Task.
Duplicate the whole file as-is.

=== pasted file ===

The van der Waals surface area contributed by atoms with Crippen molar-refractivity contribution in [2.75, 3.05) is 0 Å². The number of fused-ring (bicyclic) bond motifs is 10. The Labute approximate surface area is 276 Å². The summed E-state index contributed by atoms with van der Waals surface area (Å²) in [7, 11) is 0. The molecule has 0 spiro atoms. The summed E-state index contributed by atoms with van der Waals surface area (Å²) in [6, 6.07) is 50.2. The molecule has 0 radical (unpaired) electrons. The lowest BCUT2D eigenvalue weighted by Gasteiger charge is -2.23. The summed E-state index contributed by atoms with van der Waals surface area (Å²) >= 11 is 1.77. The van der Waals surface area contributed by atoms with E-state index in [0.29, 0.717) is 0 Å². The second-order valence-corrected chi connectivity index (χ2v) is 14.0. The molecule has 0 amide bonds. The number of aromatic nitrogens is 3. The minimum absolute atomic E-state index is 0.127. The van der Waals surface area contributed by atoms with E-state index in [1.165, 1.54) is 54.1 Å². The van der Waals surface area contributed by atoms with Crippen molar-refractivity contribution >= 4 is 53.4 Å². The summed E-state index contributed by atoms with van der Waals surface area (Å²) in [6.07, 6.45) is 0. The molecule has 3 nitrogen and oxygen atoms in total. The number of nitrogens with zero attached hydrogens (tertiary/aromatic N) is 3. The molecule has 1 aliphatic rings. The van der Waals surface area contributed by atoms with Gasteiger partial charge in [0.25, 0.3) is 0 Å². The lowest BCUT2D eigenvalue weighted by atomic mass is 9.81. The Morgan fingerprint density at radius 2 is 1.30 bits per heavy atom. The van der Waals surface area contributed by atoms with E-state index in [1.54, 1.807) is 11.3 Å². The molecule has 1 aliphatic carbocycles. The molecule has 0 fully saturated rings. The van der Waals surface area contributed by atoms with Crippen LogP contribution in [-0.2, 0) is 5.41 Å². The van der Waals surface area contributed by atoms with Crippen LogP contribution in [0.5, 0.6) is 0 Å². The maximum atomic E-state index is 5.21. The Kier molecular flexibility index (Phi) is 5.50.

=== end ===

The van der Waals surface area contributed by atoms with Crippen molar-refractivity contribution in [2.75, 3.05) is 0 Å². The number of fused-ring (bicyclic) bond motifs is 10. The Labute approximate surface area is 276 Å². The summed E-state index contributed by atoms with van der Waals surface area (Å²) in [7, 11) is 0. The molecule has 0 spiro atoms. The summed E-state index contributed by atoms with van der Waals surface area (Å²) in [6, 6.07) is 50.2. The molecule has 0 radical (unpaired) electrons. The lowest BCUT2D eigenvalue weighted by Gasteiger charge is -2.23. The summed E-state index contributed by atoms with van der Waals surface area (Å²) >= 11 is 1.77. The van der Waals surface area contributed by atoms with E-state index in [0.29, 0.717) is 0 Å². The second-order valence-corrected chi connectivity index (χ2v) is 14.0. The molecule has 0 amide bonds. The number of aromatic nitrogens is 3. The minimum absolute atomic E-state index is 0.127. The van der Waals surface area contributed by atoms with E-state index in [1.165, 1.54) is 54.1 Å². The van der Waals surface area contributed by atoms with Crippen molar-refractivity contribution >= 4 is 53.4 Å². The summed E-state index contributed by atoms with van der Waals surface area (Å²) in [6.07, 6.45) is 0. The molecule has 3 nitrogen and oxygen atoms in total. The number of nitrogens with zero attached hydrogens (tertiary/aromatic N) is 3. The molecule has 1 aliphatic rings. The van der Waals surface area contributed by atoms with Gasteiger partial charge in [0.25, 0.3) is 0 Å². The lowest BCUT2D eigenvalue weighted by atomic mass is 9.81. The Morgan fingerprint density at radius 2 is 1.30 bits per heavy atom. The van der Waals surface area contributed by atoms with E-state index in [1.54, 1.807) is 11.3 Å². The molecule has 1 aliphatic carbocycles. The molecule has 0 fully saturated rings. The van der Waals surface area contributed by atoms with Crippen LogP contribution in [-0.2, 0) is 5.41 Å². The van der Waals surface area contributed by atoms with Crippen LogP contribution in [0.5, 0.6) is 0 Å². The maximum atomic E-state index is 5.21. The Kier molecular flexibility index (Phi) is 5.50.